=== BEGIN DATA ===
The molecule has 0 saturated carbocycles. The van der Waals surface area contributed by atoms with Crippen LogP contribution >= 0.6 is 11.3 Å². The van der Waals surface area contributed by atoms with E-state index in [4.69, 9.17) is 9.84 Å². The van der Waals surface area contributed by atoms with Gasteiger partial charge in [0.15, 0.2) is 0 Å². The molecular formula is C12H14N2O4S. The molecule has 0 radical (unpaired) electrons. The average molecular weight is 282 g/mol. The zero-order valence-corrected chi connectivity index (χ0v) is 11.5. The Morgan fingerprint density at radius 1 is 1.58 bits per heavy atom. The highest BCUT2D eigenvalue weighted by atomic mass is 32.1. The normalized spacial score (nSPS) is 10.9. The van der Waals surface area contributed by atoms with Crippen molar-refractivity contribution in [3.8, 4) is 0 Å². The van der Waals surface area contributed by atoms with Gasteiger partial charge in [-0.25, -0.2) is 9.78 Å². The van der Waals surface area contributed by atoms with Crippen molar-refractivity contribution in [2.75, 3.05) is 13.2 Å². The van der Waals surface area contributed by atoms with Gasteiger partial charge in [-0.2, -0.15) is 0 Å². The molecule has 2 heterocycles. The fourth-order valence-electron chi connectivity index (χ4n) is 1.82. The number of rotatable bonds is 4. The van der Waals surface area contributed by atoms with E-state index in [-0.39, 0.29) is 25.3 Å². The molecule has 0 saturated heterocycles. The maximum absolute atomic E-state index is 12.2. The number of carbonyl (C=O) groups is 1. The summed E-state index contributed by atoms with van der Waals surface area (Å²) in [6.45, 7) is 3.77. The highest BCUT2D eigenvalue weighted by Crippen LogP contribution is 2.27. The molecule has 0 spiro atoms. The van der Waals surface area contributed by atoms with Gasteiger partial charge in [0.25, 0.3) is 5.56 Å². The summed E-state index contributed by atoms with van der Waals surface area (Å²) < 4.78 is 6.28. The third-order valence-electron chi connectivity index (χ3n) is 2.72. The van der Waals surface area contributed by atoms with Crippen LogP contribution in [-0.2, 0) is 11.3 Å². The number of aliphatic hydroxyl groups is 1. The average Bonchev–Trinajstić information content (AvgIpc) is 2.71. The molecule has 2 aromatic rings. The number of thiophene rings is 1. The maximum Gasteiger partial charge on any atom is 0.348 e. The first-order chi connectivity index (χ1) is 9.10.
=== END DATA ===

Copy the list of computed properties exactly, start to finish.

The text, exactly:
The molecule has 0 saturated carbocycles. The van der Waals surface area contributed by atoms with Crippen LogP contribution >= 0.6 is 11.3 Å². The van der Waals surface area contributed by atoms with E-state index in [4.69, 9.17) is 9.84 Å². The van der Waals surface area contributed by atoms with Gasteiger partial charge in [0.15, 0.2) is 0 Å². The molecular formula is C12H14N2O4S. The molecule has 0 radical (unpaired) electrons. The average molecular weight is 282 g/mol. The zero-order valence-corrected chi connectivity index (χ0v) is 11.5. The Morgan fingerprint density at radius 1 is 1.58 bits per heavy atom. The highest BCUT2D eigenvalue weighted by atomic mass is 32.1. The normalized spacial score (nSPS) is 10.9. The van der Waals surface area contributed by atoms with Crippen molar-refractivity contribution in [3.8, 4) is 0 Å². The van der Waals surface area contributed by atoms with Gasteiger partial charge in [-0.25, -0.2) is 9.78 Å². The van der Waals surface area contributed by atoms with Crippen molar-refractivity contribution in [2.75, 3.05) is 13.2 Å². The van der Waals surface area contributed by atoms with Gasteiger partial charge in [-0.2, -0.15) is 0 Å². The molecule has 2 heterocycles. The fourth-order valence-electron chi connectivity index (χ4n) is 1.82. The number of rotatable bonds is 4. The van der Waals surface area contributed by atoms with E-state index in [-0.39, 0.29) is 25.3 Å². The molecule has 0 saturated heterocycles. The maximum absolute atomic E-state index is 12.2. The number of carbonyl (C=O) groups is 1. The summed E-state index contributed by atoms with van der Waals surface area (Å²) in [6.45, 7) is 3.77. The highest BCUT2D eigenvalue weighted by Crippen LogP contribution is 2.27. The molecule has 0 spiro atoms. The van der Waals surface area contributed by atoms with Gasteiger partial charge in [0.25, 0.3) is 5.56 Å². The summed E-state index contributed by atoms with van der Waals surface area (Å²) < 4.78 is 6.28. The third-order valence-electron chi connectivity index (χ3n) is 2.72. The van der Waals surface area contributed by atoms with Crippen LogP contribution in [-0.2, 0) is 11.3 Å². The number of aliphatic hydroxyl groups is 1. The average Bonchev–Trinajstić information content (AvgIpc) is 2.71. The molecule has 2 aromatic rings. The number of thiophene rings is 1. The maximum Gasteiger partial charge on any atom is 0.348 e. The first-order chi connectivity index (χ1) is 9.10.